Being a kid is hard enough in today’s world. Now imagine your child has an intestinal issue that causes unwanted attention, pain and fatigue. From multiple trips to the classroom bathroom to missed play dates due to recurring stomach aches, Inflammatory Bowel Disease is a life-altering condition.
Inflammatory Bowel Disease (IBD) is a chronic inflammatory disorder of the intestines that does not have a specific cause and can occur at a very young age. It affects 1.6 million Americans, and more than 30,000 new cases are diagnosed each year, primarily in adolescents and adults, but sometimes as young as toddlers. It causes the immune system to become inappropriately active, causing injury to the intestines.
There are two primary types of IBD — Crohn’s disease and ulcerative colitis. Crohn’s disease can occur anywhere in the digestive tract, starting from the mouth and through to the end. Ulcerative colitis is localized to the large intestine.
The symptoms of IBD can vary depending on where in the gastrointestinal tract inflammation is present. Children can present with abdominal pain, diarrhea with blood and/or mucous, loss of appetite, weight loss, vomiting, tiredness, joint pain and failure to grow. But how do you know if your child has IBD or is simply fighting a virus or another gastrointestinal issue?
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When IBD is suspected, you should take your child to his or her pediatrician. If the doctor agrees with your concerns, you will receive a referral to a pediatric gastroenterologist. To help diagnose Crohn’s or ulcerative colitis, your child will have to undergo testing. The specialist will usually order blood tests, stool tests, radiological studies and endoscopy and colonoscopy. While this may seem scary, because some of the tests are invasive, they are necessary to get an accurate diagnosis and rule out other conditions.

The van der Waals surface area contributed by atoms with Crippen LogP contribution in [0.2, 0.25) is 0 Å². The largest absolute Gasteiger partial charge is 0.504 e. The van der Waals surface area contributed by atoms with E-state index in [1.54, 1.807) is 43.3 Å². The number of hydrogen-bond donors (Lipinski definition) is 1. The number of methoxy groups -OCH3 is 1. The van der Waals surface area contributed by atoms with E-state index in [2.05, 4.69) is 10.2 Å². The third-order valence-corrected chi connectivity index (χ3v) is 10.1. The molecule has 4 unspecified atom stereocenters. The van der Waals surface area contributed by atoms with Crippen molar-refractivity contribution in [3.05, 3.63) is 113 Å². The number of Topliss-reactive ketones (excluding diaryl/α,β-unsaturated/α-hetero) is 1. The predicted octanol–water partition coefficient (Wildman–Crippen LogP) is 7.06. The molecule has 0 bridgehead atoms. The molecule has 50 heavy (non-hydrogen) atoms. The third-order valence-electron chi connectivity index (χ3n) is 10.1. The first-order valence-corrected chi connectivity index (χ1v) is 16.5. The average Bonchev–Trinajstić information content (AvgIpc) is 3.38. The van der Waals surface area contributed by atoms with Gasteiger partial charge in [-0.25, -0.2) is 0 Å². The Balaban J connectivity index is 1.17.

If your child is diagnosed with IBD, you will likely be frustrated to learn that at this time there is no cure for Crohn’s disease or ulcerative colitis. However, there are treatment options, which can include medications, nutritional therapies and/or surgical procedures. Because IBD is a lifelong condition and can wax and wane with time, different interventions will be required at different times.
Medications are used as maintenance therapy to keep the disease under control, and medications control the disease when it is actively flaring. Medications for Crohn’s disease and ulcerative colitis are similar and are anti-inflammatory in nature. In some cases they affect the immune system to stop injury to the gastrointestinal tract.
Diet plays an important role in managing and overcoming IBD. At this point there is no specific diet that will cure IBD, but some people who are experiencing a flare-up may have a decreased appetite or experience diarrhea when they eat, which can affect energy level and weight. When the intestines are inflamed it is hard for the body to absorb all the nutrients and calories it needs to heal. If your child is experiencing a flare-up, you should consider speaking with a dietician well versed in IBD for guidance. In addition, your child will need to be checked for nutritional deficiencies and supplements may be necessary.
While parents and patients always want surgery to be a last resort in treating IBD, it can be important for both Crohn’s disease and ulcerative colitis. It is best used in conjunction with medical therapies. The goals of surgery are to improve overall health, help reduce symptoms, help with growth and preserve as much healthy intestine as possible.
Inflammatory bowel disease requires a multidisciplinary approach that includes family support, physicians, dieticians, nurses, researchers, surgeons and social workers. While this many people managing your child’s condition may seem overwhelming, remember that each of these specialists is working hard to improve your child’s health and well-being. They are also there to lead you in the care of your child.
Being diagnosed with a chronic, lifelong disease is hard for children to assimilate into their daily lives. Signs that your child may be having trouble with his or her diagnosis include inability to sleep, doing poorly in school, not eating well, sadness and lack of interest in once enjoyed activities. If your child is exhibiting any of these behaviors, it is important for them to know that they have support from their family, friends and doctors. It is also normal to feel angry, sad and frustrated, but remind your child that most people who are treated for IBD lead normal, happy lives.
There is ongoing research to determine the cause of IBD and the role of genetics. There are also new treatment options, including diets and medications that target the immune system. Resources are available for parents and children at www.ccfa.org.
Amber Hamid Langshaw, M.D., is an assistant professor in pediatrics and pediatric gastroenterologist at UHealth - University of Miami Miller Health System. UHealth is nationally and internationally acclaimed for education, research, patient care and biomedical innovation. For more information, visit UHealthSystem.com/patients/pediatrics.